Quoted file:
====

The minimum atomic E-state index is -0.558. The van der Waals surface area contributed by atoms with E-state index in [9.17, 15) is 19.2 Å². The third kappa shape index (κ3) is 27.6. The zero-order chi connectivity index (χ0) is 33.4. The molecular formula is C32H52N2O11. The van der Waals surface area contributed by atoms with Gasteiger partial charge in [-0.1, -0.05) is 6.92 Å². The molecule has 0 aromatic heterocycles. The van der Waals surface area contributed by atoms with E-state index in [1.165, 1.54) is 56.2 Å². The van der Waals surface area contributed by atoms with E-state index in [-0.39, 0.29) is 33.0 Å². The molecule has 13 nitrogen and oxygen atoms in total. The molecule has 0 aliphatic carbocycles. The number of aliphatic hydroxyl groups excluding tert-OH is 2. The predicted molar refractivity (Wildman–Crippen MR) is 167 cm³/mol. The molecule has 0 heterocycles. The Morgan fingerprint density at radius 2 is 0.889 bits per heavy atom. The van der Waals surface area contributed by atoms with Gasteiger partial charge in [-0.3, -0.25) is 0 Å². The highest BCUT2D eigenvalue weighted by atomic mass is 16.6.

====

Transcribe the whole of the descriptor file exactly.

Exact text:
The minimum atomic E-state index is -0.558. The van der Waals surface area contributed by atoms with E-state index in [9.17, 15) is 19.2 Å². The third kappa shape index (κ3) is 27.6. The zero-order chi connectivity index (χ0) is 33.4. The molecular formula is C32H52N2O11. The van der Waals surface area contributed by atoms with Gasteiger partial charge in [-0.1, -0.05) is 6.92 Å². The molecule has 0 aromatic heterocycles. The van der Waals surface area contributed by atoms with E-state index in [1.165, 1.54) is 56.2 Å². The van der Waals surface area contributed by atoms with E-state index in [-0.39, 0.29) is 33.0 Å². The molecule has 13 nitrogen and oxygen atoms in total. The molecule has 0 aliphatic carbocycles. The number of aliphatic hydroxyl groups excluding tert-OH is 2. The predicted molar refractivity (Wildman–Crippen MR) is 167 cm³/mol. The molecule has 0 heterocycles. The Morgan fingerprint density at radius 2 is 0.889 bits per heavy atom. The van der Waals surface area contributed by atoms with Gasteiger partial charge in [-0.3, -0.25) is 0 Å². The highest BCUT2D eigenvalue weighted by atomic mass is 16.6.